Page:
From: Ann L Dawson, Park Dale, Menston, Ilkley.
I READ with disbelief the comments of Jayne Dowle (The Yorkshire Post, May 19). Surely her reasons for burying her head in the sand over European issues are the very reasons why we must take an interest in today’s elections. This is far from “a luxury only those with nothing else to worry about can afford”.
Why does Jayne spend so long deliberating over her local council elections when the elephant in the room looms over all, threatening to control every minutiae of our life in Britain? She will have no need to worry abut her bins, potholes, education or home care and no control over the prices in her local market – Big Brother Europe will have it covered and will not be concerned to ask what her or our opinions on the matter are. Now is the time to show it does matter by voting Ukip in order to give Britain a meaningful say in its own future.
From: Peter Asquith-Cowen, First Lane, Anlaby, Near Beverley.
IN the lead-up to the European election, we should all be asking that important question: “Who really runs Britain?”
The smooth-talking, smart, aggressively articulate Nigel Farage believes all Britain’s problems will be solved by leaving the EU. They won’t be. This is a cheap, simplistic argument.
The EU, with all its faults, has introduced many workers’ rights. I shall vote solidly Labour and to remain within the EU. If the CBI and the Tories have their way, we will return to the miserable standards of Victorian times.
One US billionaire, Warren Buffett, recently said: “There’s a class warfare, all right, but it’s my class, the rich class, that’s making war, and we’re winning.”
Well, readers, I think that says it all about the US and the British Tory Party.
From: David Collins, Scissett, Huddersfield.
IT occurs to me that our current political situation has a strong historic link.
A political class is emerging who have no concept of the lives of ordinary people and little connection with them.
A business class who are intent on making money for themselves and have no sense of corporate identity or loyalty.
A new underclass of politicians offering hope to the population while offering no reasonable or long-term solutions.
In the words of Bill Clinton: “It’s the economy, stupid.”
Everything else is a sideshow.
From: John Watson, Hutton Hill, Leyburn.
HOW I long for the days of yore when you could say what you liked, within reason, without anybody taking offence.
What has happened to our precious “freedom of speech”? I am sure that there is some nosey parker hiding in the wings whose sole object in life is to pounce on somebody whose words have appeared to be offensive.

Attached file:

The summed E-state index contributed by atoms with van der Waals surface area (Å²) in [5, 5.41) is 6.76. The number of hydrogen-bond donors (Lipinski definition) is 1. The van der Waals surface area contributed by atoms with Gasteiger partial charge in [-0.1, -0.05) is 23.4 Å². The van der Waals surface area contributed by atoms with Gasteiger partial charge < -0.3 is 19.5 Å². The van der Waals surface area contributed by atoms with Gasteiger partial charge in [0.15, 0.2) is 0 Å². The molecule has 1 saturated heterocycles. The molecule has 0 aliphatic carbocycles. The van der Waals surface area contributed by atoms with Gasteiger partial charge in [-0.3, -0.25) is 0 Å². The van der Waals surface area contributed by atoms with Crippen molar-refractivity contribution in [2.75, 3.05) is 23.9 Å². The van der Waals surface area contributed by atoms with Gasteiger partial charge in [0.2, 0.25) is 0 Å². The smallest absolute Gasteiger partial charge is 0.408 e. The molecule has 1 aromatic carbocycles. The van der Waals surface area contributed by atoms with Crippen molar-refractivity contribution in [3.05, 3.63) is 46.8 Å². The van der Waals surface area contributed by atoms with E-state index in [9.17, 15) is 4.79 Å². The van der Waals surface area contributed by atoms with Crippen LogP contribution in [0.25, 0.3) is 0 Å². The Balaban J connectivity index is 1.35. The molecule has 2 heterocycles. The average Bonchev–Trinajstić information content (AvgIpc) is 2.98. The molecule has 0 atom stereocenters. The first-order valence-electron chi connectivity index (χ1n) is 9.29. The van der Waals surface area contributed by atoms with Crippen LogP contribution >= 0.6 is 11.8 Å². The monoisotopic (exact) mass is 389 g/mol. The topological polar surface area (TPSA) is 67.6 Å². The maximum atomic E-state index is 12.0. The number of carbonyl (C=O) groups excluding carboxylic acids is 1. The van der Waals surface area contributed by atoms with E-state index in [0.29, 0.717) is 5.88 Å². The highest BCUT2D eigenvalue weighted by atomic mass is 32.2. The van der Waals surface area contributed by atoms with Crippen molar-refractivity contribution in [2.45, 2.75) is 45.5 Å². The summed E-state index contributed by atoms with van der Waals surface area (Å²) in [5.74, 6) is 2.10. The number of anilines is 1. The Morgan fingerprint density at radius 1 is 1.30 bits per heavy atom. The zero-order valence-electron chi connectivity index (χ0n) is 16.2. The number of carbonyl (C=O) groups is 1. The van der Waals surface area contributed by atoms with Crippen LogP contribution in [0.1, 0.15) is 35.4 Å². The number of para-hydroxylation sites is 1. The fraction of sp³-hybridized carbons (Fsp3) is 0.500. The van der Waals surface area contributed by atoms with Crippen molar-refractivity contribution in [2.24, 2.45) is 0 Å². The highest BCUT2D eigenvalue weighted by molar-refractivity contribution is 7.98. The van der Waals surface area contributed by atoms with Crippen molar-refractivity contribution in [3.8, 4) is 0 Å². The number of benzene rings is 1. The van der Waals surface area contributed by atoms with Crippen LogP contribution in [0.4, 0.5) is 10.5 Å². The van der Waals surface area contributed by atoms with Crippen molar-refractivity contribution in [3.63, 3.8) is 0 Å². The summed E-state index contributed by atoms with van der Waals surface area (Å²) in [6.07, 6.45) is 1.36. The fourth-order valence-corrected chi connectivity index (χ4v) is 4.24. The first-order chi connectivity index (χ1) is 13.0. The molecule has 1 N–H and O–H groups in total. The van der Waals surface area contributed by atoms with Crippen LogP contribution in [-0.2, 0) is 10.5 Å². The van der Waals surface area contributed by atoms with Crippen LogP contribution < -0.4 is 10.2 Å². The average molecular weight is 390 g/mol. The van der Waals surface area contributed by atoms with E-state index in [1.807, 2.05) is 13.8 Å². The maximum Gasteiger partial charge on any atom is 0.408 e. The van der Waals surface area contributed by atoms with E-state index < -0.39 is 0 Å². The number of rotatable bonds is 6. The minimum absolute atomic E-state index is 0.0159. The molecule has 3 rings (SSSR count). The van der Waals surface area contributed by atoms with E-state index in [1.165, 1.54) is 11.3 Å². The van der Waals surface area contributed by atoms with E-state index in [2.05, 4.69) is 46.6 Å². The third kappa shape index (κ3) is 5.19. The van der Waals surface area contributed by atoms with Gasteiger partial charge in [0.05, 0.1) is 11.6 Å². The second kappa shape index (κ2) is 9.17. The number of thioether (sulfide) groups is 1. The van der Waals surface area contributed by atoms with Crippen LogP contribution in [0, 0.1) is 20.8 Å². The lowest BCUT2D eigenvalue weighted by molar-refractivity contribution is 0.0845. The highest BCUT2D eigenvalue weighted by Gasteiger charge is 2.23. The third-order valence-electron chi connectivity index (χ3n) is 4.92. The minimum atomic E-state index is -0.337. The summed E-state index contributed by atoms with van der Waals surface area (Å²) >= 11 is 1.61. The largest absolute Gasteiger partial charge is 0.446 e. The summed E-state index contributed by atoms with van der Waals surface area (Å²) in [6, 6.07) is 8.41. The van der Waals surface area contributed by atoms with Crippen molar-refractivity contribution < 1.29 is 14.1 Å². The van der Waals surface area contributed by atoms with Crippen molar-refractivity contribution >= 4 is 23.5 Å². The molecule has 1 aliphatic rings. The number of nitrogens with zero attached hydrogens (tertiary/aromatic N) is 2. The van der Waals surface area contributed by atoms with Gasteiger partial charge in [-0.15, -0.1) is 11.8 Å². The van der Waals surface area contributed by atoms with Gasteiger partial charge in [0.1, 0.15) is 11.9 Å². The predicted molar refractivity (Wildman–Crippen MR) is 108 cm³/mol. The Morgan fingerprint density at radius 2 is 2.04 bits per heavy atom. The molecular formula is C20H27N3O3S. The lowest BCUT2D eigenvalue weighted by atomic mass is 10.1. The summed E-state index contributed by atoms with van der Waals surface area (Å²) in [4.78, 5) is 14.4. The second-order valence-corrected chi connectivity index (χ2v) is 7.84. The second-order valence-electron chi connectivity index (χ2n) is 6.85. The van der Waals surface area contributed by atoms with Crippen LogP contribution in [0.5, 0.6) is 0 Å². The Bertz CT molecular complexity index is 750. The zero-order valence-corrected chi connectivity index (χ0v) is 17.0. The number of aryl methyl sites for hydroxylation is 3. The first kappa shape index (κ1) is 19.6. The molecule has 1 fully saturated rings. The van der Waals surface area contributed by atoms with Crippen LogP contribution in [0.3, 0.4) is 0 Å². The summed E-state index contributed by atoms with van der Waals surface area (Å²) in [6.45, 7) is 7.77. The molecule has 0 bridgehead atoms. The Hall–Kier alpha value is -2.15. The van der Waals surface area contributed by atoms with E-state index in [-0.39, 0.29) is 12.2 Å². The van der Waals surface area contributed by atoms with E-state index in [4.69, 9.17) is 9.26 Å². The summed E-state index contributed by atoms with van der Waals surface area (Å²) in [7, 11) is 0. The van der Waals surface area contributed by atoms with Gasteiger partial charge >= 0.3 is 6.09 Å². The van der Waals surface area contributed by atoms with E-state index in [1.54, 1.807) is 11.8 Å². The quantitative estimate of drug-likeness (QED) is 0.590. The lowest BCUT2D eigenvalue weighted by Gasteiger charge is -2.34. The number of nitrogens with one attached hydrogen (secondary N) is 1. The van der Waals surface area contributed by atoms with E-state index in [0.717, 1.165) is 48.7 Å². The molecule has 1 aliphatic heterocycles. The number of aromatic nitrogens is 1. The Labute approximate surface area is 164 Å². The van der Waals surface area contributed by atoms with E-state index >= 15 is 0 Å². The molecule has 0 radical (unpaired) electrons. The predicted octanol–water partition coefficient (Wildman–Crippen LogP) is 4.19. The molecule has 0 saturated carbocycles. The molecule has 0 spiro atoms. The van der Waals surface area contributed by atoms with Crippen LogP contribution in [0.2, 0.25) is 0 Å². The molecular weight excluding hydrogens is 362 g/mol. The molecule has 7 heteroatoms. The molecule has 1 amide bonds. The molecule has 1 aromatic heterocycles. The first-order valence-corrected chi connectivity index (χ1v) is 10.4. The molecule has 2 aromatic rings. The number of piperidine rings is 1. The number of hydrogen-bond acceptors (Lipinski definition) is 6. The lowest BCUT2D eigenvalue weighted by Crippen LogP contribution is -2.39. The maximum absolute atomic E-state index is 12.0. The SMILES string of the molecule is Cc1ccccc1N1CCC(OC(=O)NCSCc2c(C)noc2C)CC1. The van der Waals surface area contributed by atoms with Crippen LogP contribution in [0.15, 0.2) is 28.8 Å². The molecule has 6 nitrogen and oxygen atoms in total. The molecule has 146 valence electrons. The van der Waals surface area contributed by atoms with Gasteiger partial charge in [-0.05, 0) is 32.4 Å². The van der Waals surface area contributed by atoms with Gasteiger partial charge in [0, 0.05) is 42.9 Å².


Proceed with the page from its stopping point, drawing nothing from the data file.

Also, why is it that Nigel Farage is getting so much exposure on the news channels? Is it because they are waiting for him to say something outrageous. The sanctimonious trio of David Cameron, Nick Clegg, and Ed Miliband are just waiting for something like this to happen.
How insignificant they have become when compared with Farage who tells the people straight what he stands for.
From: Nigel F Boddy, Fife Road, Darlington.
THE Greens want an immediate referendum on Europe but will then argue during that campaign to stay in. Ukip want an immediate referendum and will argue during that campaign to take us out. The issue is one of trust. The Greens and Ukip trust the British people to make up their own minds.
Nick Clegg clearly showed on The Andrew Marr Show that he didn’t want a referendum at all. He has that in common with Ed Miliband. David Cameron has an absolutely pointless position of wanting a referendum but in three years’ time.
At that time is the decision to hold one likely to be his? We must take back control of this issue for ourselves through an immediate referendum. Our current group of Westminster politicians are unable to recognise they are the problem.
From: Hilary Andrews, Nursery Lane, Leeds.
RARELY have the European elections generated so much discussion on whether or no the UK should be in or out of the EU.
Many have suggested that we revert to our arrangement with our Commonwealth countries.
On a recent visit to Australia and New Zealand, it was interesting to note that they were happy we were in Europe as it meant they could freely trade with Asia where vast, profitable markets were open to them.
We certainly need to engage with the EU to get better terms but a total out might not be as valuable as some politicians would have us believe.
No rules on bike bells
From: Michael J Robinson, Berry Brow, Huddersfield
MISS D Whittington of Lincoln (The Yorkshire Post, May 18) asked if cyclists “know it’s an offence” to ride without a bell. Curiously enough, it isn’t. The Highway Code says: “Let them know you are there when necessary, for example, by ringing your bell if you have one. It is recommended that a bell be fitted.” I believe that it is sufficient that a cyclist can give audible warning of approach, and the voice (“Ey up!”) is as good a means as any.